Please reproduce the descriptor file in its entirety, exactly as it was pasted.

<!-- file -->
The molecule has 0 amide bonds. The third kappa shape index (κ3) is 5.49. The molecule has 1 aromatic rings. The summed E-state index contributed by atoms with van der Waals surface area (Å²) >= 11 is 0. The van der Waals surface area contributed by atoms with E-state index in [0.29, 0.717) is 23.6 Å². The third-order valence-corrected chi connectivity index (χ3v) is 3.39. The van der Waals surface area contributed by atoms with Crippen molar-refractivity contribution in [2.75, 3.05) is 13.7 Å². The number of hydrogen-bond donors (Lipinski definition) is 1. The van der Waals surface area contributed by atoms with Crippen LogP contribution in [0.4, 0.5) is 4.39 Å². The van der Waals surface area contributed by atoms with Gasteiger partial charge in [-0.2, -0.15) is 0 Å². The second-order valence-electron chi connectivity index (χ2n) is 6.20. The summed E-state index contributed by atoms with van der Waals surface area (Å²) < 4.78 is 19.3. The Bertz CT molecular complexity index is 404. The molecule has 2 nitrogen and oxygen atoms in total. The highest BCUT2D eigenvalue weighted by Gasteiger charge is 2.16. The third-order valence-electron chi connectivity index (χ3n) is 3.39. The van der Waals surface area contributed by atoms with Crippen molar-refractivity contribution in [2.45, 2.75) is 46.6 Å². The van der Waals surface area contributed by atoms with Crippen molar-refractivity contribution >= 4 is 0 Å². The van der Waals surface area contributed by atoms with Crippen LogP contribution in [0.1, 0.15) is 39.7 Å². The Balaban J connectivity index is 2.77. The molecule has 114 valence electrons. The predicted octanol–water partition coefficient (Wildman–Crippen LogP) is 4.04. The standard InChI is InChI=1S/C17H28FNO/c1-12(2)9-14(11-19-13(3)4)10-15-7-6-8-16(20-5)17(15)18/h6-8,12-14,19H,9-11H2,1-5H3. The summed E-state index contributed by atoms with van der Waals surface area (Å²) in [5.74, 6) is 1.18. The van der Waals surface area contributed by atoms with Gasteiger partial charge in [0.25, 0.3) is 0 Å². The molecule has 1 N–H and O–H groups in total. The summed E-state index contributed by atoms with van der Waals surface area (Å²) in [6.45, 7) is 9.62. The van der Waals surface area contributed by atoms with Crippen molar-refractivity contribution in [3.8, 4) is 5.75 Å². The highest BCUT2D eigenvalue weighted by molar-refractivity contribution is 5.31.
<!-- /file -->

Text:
The molecule has 0 amide bonds. The third kappa shape index (κ3) is 5.49. The molecule has 1 aromatic rings. The summed E-state index contributed by atoms with van der Waals surface area (Å²) >= 11 is 0. The van der Waals surface area contributed by atoms with E-state index in [0.29, 0.717) is 23.6 Å². The third-order valence-corrected chi connectivity index (χ3v) is 3.39. The van der Waals surface area contributed by atoms with Crippen molar-refractivity contribution in [2.75, 3.05) is 13.7 Å². The number of hydrogen-bond donors (Lipinski definition) is 1. The van der Waals surface area contributed by atoms with Crippen LogP contribution in [0.4, 0.5) is 4.39 Å². The van der Waals surface area contributed by atoms with Gasteiger partial charge in [-0.2, -0.15) is 0 Å². The second-order valence-electron chi connectivity index (χ2n) is 6.20. The summed E-state index contributed by atoms with van der Waals surface area (Å²) < 4.78 is 19.3. The Bertz CT molecular complexity index is 404. The molecule has 2 nitrogen and oxygen atoms in total. The highest BCUT2D eigenvalue weighted by Gasteiger charge is 2.16. The third-order valence-electron chi connectivity index (χ3n) is 3.39. The van der Waals surface area contributed by atoms with Crippen molar-refractivity contribution in [2.45, 2.75) is 46.6 Å². The van der Waals surface area contributed by atoms with Crippen molar-refractivity contribution >= 4 is 0 Å². The van der Waals surface area contributed by atoms with Crippen LogP contribution in [0.1, 0.15) is 39.7 Å². The Balaban J connectivity index is 2.77. The molecule has 114 valence electrons. The predicted octanol–water partition coefficient (Wildman–Crippen LogP) is 4.04. The standard InChI is InChI=1S/C17H28FNO/c1-12(2)9-14(11-19-13(3)4)10-15-7-6-8-16(20-5)17(15)18/h6-8,12-14,19H,9-11H2,1-5H3. The summed E-state index contributed by atoms with van der Waals surface area (Å²) in [5.74, 6) is 1.18. The van der Waals surface area contributed by atoms with Gasteiger partial charge in [0.25, 0.3) is 0 Å². The molecule has 1 N–H and O–H groups in total. The summed E-state index contributed by atoms with van der Waals surface area (Å²) in [6.45, 7) is 9.62. The van der Waals surface area contributed by atoms with Crippen molar-refractivity contribution in [3.8, 4) is 5.75 Å². The highest BCUT2D eigenvalue weighted by molar-refractivity contribution is 5.31.